News and Opinion from Sisters, Oregon

City of Sisters’ financial picture is good

The City of Sisters is in very solid financial shape.

The City is now over halfway through its fiscal year, which ends June 30, 2021. According to the second quarter financial summary (through December 2020) prepared by Finance Director Joe O’Neill, the City is in good shape, with three revenue sources already exceeding the amount budgeted for the entire 2020/21 FY.

On the expenditure side of the budget, three categories (capital outlay, 21 percent, materials and services, 43 percent, and personnel services 44 percent) are at less than 50 percent spent at the halfway mark for the fiscal year. Some revenue and expenditure amounts are impacted by the timing of income and outflow.

A majority of the property tax revenue comes to the City in November and December, and is already at 106 percent of budget, which puts the City on track for an overall collectability greater than expected. In 2011, the collection of property tax revenue amounted to $773,000, increasing each year to the proposed $1.45 million in the 2020/21 budget.

“We significantly rely on our property tax rate, which is low relative to Bend. That is made up for with having a lot of valuable properties to tax,” said City Manager Cory Misley.

The City sat in the favorable position of beginning the fiscal year with a general fund balance almost $844,000 over the projected $12,472,537.

Misley stated in this year’s budget book: “Fortunately, the City did an excellent job last decade, keeping up with demand on services and not falling behind on essential infrastructure. We have a diverse array of revenue sources and have been diligent in accumulating thoughtful reserves for the respective services. As growth continues and the Sisters Country Vision encourages us to aim higher, we must continue to evaluate every tool in the toolbox.”

The budget book is available on the City website,, under government, documents and reports, budget information, Fiscal Year 2020/2021.

“We are in a very good financial position largely because we have a good variety of income sources,” Misley explained. “We are in a good position to make things work.”

System Development Charges (SDCs) income has continued to exceed expectations (128 percent) as development growth continues. Builders of both residential and commercial properties are required to pay SDCs on new construction to cover the costs of new sewer, water, park, and street improvements necessary as a result of growth. That way, existing residents are not having to pay for the cost of expansion. With regular review, the City has been able to keep up with the cost of SDCs.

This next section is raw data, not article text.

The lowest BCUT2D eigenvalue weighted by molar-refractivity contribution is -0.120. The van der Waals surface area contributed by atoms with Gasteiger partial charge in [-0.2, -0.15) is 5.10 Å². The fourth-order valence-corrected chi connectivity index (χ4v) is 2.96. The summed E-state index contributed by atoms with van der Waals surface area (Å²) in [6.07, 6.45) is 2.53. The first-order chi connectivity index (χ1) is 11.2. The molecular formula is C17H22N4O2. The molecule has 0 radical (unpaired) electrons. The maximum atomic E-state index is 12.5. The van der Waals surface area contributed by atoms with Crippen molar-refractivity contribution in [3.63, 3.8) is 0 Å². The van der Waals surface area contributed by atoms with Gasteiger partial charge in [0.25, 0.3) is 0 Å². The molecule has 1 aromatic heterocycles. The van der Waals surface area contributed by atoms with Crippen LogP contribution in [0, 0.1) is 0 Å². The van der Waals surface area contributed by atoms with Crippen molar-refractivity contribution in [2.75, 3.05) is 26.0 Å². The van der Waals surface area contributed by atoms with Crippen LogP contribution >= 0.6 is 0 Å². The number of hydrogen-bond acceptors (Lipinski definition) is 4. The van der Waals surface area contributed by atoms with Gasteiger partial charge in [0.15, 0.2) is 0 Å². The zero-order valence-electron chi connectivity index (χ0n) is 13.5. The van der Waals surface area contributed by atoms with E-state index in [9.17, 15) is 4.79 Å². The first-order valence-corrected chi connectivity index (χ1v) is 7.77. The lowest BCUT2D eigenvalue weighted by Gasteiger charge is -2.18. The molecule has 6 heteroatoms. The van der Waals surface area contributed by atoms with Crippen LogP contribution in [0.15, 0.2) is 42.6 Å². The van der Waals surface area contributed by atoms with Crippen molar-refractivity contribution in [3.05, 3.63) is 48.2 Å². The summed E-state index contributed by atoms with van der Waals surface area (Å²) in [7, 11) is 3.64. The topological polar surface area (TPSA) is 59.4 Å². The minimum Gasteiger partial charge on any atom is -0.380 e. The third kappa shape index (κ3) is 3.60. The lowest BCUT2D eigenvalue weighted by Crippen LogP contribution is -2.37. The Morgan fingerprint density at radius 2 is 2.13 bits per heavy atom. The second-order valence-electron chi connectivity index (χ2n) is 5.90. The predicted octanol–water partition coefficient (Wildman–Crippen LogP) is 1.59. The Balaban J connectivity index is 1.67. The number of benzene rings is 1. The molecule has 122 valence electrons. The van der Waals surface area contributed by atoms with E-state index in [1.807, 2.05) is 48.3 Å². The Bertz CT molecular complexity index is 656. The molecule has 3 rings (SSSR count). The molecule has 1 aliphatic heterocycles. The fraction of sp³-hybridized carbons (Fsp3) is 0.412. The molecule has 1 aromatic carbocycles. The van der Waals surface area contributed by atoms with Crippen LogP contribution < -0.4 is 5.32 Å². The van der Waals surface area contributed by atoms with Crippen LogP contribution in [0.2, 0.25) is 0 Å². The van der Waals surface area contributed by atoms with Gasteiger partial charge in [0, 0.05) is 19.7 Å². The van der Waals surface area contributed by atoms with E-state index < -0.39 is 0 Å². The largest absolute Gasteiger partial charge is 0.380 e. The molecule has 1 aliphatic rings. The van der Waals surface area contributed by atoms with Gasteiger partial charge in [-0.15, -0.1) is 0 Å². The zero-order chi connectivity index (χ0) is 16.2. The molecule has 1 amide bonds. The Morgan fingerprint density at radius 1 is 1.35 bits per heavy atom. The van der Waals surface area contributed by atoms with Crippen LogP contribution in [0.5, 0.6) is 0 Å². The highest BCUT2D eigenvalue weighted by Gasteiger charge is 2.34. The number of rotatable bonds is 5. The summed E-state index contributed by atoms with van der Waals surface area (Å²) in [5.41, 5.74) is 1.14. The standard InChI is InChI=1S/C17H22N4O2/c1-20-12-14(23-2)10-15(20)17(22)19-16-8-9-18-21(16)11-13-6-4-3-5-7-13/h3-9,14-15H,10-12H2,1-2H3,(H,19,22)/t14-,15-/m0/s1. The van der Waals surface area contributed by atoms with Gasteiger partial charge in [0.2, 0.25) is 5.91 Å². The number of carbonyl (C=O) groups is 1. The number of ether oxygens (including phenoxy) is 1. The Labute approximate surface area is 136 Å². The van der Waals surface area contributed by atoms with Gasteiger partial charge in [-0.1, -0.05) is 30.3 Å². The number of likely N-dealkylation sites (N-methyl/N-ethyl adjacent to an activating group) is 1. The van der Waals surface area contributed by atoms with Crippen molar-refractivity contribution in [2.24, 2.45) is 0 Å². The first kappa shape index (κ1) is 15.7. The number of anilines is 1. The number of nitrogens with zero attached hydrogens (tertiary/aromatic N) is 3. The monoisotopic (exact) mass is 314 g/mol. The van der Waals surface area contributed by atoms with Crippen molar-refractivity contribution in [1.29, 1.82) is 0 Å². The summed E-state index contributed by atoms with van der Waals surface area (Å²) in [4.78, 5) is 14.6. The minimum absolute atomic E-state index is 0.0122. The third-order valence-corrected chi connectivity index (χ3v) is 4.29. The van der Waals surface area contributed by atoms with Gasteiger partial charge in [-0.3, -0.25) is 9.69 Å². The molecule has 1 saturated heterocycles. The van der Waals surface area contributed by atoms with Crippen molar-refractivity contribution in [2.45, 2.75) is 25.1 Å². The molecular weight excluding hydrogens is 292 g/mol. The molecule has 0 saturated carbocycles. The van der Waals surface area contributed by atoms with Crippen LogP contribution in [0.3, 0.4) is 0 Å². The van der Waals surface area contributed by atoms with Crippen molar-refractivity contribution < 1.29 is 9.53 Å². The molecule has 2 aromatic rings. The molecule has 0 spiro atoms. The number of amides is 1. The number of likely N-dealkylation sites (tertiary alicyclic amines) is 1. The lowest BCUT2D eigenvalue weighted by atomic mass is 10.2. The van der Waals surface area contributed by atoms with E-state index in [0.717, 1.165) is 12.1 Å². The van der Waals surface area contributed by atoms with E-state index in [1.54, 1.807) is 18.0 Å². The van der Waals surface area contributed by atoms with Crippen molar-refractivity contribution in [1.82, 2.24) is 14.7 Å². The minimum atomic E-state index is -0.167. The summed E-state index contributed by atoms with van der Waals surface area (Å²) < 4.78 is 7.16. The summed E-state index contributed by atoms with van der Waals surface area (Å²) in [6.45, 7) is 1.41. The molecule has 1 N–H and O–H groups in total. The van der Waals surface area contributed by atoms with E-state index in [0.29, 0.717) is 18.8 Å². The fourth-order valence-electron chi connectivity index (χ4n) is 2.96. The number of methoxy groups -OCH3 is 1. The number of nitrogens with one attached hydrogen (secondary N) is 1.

Despite the pandemic, transient room tax (TRT) income has also exceeded the year’s budget amount at 102 percent, with tourist months of May and June still to come. Tourism has been a driving force in Sisters’ economy since the 1970s. Tourists spend money in local businesses. Their local lodging cost includes a TRT that goes directly to the City with a percentage going to tourism-related activities. Sisters also has the advantage of having a local gas tax, with tourists’ fuel purchases helping pay for street and paved trail creation and maintenance.

Another source of revenue is camper fees from the City’s Creekside Campground, which is open from April through October, and basically full throughout the summer.

“We remain confident in the face of the economic uncertainty COVID-19 has presented. The City is well-positioned to weather and rebound from these challenges. We should remain optimistic about our community and take a proactive yet measured approach to this fiscal year. One critical component is that our economy is more diverse and sustainable than ever. We are more well-positioned than ever to weather economic headwinds. It is vital that we continue to invest and prioritize furthering that resiliency,” Misley reported.

Misley explained that there are other cities in Oregon which are losing population or in a stagnant position. Sisters’ growth increases the amount of resources and at the same time increases the amount of expenditures — creating the demand for a budgetary balancing act. The health of the City’s coffers enables proactive planning for the well-being of the community.

City Hall is currently operating with 17.5 full-time equivalent positions (FTE), which is fewer than the 20 FTE in 2009. Staffing and labor costs include salaries, healthcare benefits, Public Employee Retirement System (PERS) contributions, workers’ compensation insurance, and property and liability insurance.

In last week’s Nugget, City Manager Cory Misley provided an overview of the City’s budget process (see related story) and what goes into determining budget projections for each fiscal year.


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